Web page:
Christian Pakistani MP murdered by own bodyguard
"Another manifestation of the extreme anti-Christian bigotry that pervades Pakistani society," says BPCA Chairman.
Pakistani MP Handery Masih was shot and killed by his own bodyguard in an incident outside his home on Saturday.
MP for Balochistan, Mr Masih was a committed Christian and well known as an advocate for the rights of religious minorities in Pakistan, who are persecuted for their faith.
The blasphemy laws in particular have been blamed for much of the persecution against Christians in Pakistan and for increasing inter-religious tensions across the country.
The laws stipulate: "Whoever by words, either spoken or written, or by visible representation or by any imputation, innuendo, or insinuation, directly or indirectly, defiles the sacred name of the Holy Prophet Muhammad (peace be upon him) shall be punished with death, or imprisonment for life, and shall also be liable to fine".
Minority faith groups are living in constant fear of punishment, as human rights groups say that the laws are frequently misused by extremists. False charges are often brought against Christians in order to settle personal scores or to seize property or businesses.
One of Pakistan's most high-profile Christian blasphemy cases is that of Asia Bibi, a mother-of-five who was sentence to death in November 2010. She remains in prison, pending the outcome of her appeal.
Pakistan was recently named the sixth most violent place for Christians to live by a leading persecution charity, according to Open Doors' World Watch List. The organisation noted that "there is a high degree of impunity regarding acts of violence against Christians" in Pakistan, and forced conversions are not unusual.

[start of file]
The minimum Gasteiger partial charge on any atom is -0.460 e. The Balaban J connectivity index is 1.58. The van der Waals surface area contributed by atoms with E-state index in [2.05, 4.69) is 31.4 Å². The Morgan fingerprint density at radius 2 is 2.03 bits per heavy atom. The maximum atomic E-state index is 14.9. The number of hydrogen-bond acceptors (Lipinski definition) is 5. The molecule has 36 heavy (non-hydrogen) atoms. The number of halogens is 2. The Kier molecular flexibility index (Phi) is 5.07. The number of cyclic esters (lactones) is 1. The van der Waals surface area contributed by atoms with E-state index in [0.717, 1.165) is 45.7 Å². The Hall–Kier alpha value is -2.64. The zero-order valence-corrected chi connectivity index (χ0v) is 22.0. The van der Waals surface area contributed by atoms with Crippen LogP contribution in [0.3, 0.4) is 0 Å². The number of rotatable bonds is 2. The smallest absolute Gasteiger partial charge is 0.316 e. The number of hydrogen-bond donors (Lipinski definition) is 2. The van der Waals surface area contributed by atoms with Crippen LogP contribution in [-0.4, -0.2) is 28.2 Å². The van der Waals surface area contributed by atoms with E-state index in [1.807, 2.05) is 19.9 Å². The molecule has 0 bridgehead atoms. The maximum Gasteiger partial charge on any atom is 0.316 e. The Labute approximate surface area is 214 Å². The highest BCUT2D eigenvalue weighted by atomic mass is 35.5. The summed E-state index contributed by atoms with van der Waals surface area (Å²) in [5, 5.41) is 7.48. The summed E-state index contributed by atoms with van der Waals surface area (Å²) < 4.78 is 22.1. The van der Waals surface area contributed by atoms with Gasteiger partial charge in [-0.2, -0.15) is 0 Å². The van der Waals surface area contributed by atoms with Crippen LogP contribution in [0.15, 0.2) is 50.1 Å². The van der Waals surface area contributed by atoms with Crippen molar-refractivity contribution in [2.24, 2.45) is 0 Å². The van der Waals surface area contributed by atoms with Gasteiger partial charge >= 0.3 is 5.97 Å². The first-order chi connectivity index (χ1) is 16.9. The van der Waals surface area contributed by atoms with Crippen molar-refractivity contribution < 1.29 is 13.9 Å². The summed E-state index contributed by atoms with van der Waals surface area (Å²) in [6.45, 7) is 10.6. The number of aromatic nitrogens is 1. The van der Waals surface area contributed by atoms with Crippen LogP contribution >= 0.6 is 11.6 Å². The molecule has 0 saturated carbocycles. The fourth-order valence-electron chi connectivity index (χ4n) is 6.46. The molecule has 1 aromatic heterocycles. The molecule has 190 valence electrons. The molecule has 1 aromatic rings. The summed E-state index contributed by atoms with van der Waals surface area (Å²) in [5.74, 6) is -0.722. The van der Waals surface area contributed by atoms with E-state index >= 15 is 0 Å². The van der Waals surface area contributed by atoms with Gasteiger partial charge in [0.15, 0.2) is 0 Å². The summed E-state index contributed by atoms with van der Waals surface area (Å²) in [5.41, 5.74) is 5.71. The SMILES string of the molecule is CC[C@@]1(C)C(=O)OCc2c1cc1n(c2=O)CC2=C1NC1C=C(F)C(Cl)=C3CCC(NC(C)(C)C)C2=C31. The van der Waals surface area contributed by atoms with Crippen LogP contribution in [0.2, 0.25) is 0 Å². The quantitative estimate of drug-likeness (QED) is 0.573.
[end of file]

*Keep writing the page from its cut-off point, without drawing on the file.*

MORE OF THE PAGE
In response to Mr Masih's death, and the injury of his nephew during the attack, the chairman of the British Pakistani Christian Association, Wilson Chowdhry, has said: "I am saddened, but not surprised, to hear that another Christian politician has been gunned down in Pakistan.
"We may not know the precise reason, but this is doubtless yet another manifestation of the extreme anti-Christian bigotry that pervades Pakistani society and culture as a whole, a state of extreme moral bankruptcy."
He concludes: "I join with Christian politicians in Pakistan to hold the government to account for allowing such a situation to develop, and not doing nearly enough to uphold basic principles of human rights when it comes to Christians and other minorities in Pakistan."